At the age of 60, after seven years of writing, and at least 20 drafts of the story, my first picture book was published this summer—Nature’s Friend: The Gwen Frostic Story. (Sleeping Bear Press; Ages 5-9.) I find it fitting that Gwen, the nature artist, enjoyed a long career—working into her 90’s in her shop in the woods.
I’ve saved ideas for books for years, like a squirrel hoarding acorns for winter, and I have two additional publishing contracts. But I thought I’d share a little back story here, as this one surprised me.
While growing up in Minnesota in the 1970’s, my friends and I embraced the new environmental movement as teens by energetically smashing glass at the recycling truck and gifting each other with Gwen Frostic’s gorgeous nature themed greeting cards. Awareness of air and water pollution was rising and we dreamed of finding our own pristine corner of the woods one day.
Fast forward 45 years–I was living in Ann Arbor, Michigan, when like a hawk spying a tiny mouse, I spotted a brochure up north about Gwen’s shop and studio. It’s a fairy-like spot in the forest near the Sleeping Bear Dunes National Lake Shore on Lake Michigan. (Are you noting my nature similes yet?)
Gwen died in 2001, but happily Gwen’s shop remains open under new owners. They sell Gwen’s beautiful nature inspired cards made from linoleum blocks carved by her hardworking hands. Her nephew Bill Frostic continues to operate her Heidelberg printing presses as he has for more than fifty years.
My initial research revealed what a pioneering woman Gwen was in her era–a strong role model for young girls. Gwen Frostic lived with physical challenges caused by an unknown childhood illness, perhaps polio, but it was never diagnosed.
Yet Gwen never believed she was handicapped. It frustrated her that others did—that they noticed mainly how she was different and made judgments about her.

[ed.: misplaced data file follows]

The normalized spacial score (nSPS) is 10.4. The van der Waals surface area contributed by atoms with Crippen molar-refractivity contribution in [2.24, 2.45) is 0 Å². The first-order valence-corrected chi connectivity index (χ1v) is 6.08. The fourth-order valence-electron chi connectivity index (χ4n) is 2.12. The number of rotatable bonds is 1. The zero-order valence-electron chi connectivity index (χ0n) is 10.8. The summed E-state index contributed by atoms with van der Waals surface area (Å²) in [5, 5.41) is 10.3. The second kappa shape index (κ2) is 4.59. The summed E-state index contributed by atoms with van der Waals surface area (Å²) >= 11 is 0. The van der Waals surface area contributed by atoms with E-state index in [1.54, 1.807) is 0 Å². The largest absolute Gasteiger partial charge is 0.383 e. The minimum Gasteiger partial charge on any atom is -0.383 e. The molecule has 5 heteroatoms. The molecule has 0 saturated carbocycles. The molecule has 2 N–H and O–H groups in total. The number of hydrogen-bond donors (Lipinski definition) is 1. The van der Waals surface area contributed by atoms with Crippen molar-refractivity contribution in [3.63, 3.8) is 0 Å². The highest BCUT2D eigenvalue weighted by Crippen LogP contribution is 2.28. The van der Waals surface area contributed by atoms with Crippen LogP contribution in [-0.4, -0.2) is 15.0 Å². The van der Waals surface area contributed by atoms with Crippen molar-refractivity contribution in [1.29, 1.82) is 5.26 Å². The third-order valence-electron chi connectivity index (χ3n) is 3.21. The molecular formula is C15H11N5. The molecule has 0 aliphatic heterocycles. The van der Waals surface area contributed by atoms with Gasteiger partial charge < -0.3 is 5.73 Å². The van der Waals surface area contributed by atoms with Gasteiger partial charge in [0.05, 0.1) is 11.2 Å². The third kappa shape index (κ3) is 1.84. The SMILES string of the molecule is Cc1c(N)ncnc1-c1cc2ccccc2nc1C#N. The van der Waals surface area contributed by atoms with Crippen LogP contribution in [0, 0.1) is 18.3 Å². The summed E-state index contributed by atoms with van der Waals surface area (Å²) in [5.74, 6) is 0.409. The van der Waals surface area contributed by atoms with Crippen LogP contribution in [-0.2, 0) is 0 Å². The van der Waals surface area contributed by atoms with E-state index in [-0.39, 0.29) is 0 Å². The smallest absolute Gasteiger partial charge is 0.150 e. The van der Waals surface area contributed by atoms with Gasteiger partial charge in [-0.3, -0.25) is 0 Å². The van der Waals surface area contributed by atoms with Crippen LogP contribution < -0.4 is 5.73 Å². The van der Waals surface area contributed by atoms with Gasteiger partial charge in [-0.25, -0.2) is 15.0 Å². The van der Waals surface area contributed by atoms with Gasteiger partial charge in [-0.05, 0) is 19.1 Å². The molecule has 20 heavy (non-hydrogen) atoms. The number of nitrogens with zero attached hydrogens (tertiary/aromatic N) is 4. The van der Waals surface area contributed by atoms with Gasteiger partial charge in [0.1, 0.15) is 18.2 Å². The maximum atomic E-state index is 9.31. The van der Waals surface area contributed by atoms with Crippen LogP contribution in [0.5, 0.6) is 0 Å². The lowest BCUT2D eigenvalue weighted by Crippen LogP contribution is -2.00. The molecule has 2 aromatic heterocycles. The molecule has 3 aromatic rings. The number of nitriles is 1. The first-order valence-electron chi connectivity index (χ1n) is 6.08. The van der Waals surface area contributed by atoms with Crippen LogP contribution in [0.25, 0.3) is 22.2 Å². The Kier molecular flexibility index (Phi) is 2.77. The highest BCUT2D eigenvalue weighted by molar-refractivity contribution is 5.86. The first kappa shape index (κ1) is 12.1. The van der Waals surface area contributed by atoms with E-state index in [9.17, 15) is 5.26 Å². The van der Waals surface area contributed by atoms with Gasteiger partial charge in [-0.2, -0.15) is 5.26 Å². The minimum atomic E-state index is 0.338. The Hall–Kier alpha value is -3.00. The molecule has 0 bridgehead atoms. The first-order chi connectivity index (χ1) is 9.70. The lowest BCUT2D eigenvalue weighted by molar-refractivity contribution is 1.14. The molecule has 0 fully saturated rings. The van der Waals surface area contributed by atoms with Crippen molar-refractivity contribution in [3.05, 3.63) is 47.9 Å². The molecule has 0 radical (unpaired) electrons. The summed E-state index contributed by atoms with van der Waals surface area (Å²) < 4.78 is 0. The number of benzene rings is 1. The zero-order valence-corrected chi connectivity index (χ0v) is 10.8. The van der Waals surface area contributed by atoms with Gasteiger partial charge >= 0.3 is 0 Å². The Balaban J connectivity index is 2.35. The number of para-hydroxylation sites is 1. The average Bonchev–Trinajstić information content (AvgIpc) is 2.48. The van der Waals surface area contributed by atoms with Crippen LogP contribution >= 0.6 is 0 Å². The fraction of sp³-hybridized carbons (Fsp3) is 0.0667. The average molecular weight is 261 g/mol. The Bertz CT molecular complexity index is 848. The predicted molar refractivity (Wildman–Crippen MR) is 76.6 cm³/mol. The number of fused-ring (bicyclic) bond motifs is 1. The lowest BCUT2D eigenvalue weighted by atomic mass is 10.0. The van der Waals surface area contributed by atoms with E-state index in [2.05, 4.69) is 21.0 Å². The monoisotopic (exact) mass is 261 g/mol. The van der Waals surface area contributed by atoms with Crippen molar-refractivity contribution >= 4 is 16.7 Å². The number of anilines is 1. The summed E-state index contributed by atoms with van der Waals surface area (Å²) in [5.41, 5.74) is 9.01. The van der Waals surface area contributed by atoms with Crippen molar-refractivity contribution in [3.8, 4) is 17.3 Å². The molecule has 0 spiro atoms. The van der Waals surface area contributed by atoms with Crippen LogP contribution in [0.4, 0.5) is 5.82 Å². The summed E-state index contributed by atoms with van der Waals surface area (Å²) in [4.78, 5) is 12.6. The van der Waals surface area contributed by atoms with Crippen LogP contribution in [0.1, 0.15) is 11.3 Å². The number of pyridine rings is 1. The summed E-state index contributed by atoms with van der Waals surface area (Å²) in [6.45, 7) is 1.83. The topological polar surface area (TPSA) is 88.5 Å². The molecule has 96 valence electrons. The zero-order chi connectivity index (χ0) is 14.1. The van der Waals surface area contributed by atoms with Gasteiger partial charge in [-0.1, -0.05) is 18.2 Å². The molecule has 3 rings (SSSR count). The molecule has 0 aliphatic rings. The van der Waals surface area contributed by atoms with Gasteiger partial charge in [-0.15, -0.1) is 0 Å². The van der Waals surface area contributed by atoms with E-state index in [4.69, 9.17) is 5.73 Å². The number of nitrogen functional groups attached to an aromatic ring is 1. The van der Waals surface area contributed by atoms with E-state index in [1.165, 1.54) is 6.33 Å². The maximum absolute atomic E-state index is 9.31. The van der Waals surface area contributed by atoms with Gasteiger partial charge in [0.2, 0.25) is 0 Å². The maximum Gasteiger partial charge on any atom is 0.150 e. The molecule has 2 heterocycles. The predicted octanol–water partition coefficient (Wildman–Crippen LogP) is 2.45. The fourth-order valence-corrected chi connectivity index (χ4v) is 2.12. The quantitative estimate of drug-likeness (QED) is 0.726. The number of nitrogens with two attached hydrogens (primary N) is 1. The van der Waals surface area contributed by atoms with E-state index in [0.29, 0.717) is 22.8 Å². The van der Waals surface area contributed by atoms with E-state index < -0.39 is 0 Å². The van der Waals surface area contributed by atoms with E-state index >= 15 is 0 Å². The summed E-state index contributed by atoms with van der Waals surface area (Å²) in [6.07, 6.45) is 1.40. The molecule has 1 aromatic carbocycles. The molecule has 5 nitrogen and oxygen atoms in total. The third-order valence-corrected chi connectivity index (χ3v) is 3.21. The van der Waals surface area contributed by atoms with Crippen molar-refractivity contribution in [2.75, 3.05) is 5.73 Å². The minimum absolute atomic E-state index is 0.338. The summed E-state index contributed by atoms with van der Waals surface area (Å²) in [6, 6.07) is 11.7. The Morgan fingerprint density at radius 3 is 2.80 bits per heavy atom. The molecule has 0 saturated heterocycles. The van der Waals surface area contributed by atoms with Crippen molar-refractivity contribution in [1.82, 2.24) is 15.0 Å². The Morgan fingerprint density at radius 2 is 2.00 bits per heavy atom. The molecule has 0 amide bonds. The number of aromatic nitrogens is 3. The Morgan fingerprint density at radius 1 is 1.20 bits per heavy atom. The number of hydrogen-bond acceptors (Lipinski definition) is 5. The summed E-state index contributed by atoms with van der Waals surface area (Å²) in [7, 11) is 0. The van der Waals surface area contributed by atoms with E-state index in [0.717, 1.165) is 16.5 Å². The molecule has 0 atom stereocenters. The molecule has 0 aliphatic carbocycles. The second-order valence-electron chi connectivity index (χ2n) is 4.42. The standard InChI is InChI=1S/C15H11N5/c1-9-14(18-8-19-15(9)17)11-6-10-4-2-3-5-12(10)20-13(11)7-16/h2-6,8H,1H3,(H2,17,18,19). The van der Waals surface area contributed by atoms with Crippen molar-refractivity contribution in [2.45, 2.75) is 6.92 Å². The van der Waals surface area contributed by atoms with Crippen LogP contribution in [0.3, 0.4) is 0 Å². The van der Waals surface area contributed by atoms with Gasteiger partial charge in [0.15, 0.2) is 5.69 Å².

Gwen was no scared chipmunk hiding under the woodpile. She built a successful business around her art and consistently challenged stereotypes of disability and also of women. In the later years of her amazing life she tackled the low expectations of old age. “Just because a person is older doesn’t mean they don’t have new ideas,” she said.
Fairly late in her life Gwen became both rich and famous—all due to her own efforts. She wrote and illustrated 22 stunning books and sold her greeting cards via mail order around the world.
An astute business woman, Gwen donated 13 million dollars to Western Michigan University in Kalamazoo. The college’s art school is now named the “Gwen Frostic School of Art.” Her generous bequest funds scholarships, awards and facilities benefiting students in art, creative writing and environmental studies.
My research also revealed the depth of the environmental challenges America faced in the 1960’s and ‘70’s. The Cuyahoga River that flows into Lake Erie famously burned in 1969 and it regularly emptied its oily sludge into the Great Lake. But it was not the only polluted waterway in America. River fires and massive fish kills were common occurrences then.